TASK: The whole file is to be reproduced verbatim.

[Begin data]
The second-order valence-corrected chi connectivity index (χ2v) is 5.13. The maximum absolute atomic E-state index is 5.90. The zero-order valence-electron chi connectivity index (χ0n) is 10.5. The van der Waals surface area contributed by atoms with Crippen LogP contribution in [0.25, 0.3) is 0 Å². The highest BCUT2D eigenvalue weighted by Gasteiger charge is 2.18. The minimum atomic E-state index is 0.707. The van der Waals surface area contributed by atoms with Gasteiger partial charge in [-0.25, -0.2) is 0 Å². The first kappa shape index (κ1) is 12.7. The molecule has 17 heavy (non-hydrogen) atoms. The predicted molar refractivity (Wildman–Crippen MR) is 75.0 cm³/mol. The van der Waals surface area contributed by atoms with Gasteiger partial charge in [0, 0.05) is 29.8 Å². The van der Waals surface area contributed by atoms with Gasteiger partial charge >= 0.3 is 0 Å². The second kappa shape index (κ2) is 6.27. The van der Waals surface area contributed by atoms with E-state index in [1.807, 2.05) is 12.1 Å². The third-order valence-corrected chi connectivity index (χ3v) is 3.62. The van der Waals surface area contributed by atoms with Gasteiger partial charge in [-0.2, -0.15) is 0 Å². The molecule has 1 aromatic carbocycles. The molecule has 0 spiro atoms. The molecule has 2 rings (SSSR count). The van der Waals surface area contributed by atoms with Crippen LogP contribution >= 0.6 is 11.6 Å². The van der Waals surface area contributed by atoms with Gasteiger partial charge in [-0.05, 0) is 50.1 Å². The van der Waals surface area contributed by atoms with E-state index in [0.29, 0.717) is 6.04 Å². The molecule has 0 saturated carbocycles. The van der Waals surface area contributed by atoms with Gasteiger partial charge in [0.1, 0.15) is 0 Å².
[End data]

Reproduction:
The second-order valence-corrected chi connectivity index (χ2v) is 5.13. The maximum absolute atomic E-state index is 5.90. The zero-order valence-electron chi connectivity index (χ0n) is 10.5. The van der Waals surface area contributed by atoms with Crippen LogP contribution in [0.25, 0.3) is 0 Å². The highest BCUT2D eigenvalue weighted by Gasteiger charge is 2.18. The minimum atomic E-state index is 0.707. The van der Waals surface area contributed by atoms with Gasteiger partial charge in [-0.25, -0.2) is 0 Å². The first kappa shape index (κ1) is 12.7. The molecule has 17 heavy (non-hydrogen) atoms. The predicted molar refractivity (Wildman–Crippen MR) is 75.0 cm³/mol. The van der Waals surface area contributed by atoms with Gasteiger partial charge in [0, 0.05) is 29.8 Å². The van der Waals surface area contributed by atoms with Gasteiger partial charge >= 0.3 is 0 Å². The second kappa shape index (κ2) is 6.27. The van der Waals surface area contributed by atoms with E-state index in [1.807, 2.05) is 12.1 Å². The third-order valence-corrected chi connectivity index (χ3v) is 3.62. The van der Waals surface area contributed by atoms with Gasteiger partial charge in [-0.2, -0.15) is 0 Å². The molecule has 1 aromatic carbocycles. The molecule has 0 spiro atoms. The molecule has 2 rings (SSSR count). The van der Waals surface area contributed by atoms with Crippen LogP contribution >= 0.6 is 11.6 Å². The van der Waals surface area contributed by atoms with Gasteiger partial charge in [-0.05, 0) is 50.1 Å². The van der Waals surface area contributed by atoms with E-state index in [0.29, 0.717) is 6.04 Å². The molecule has 0 saturated carbocycles. The van der Waals surface area contributed by atoms with Gasteiger partial charge in [0.1, 0.15) is 0 Å².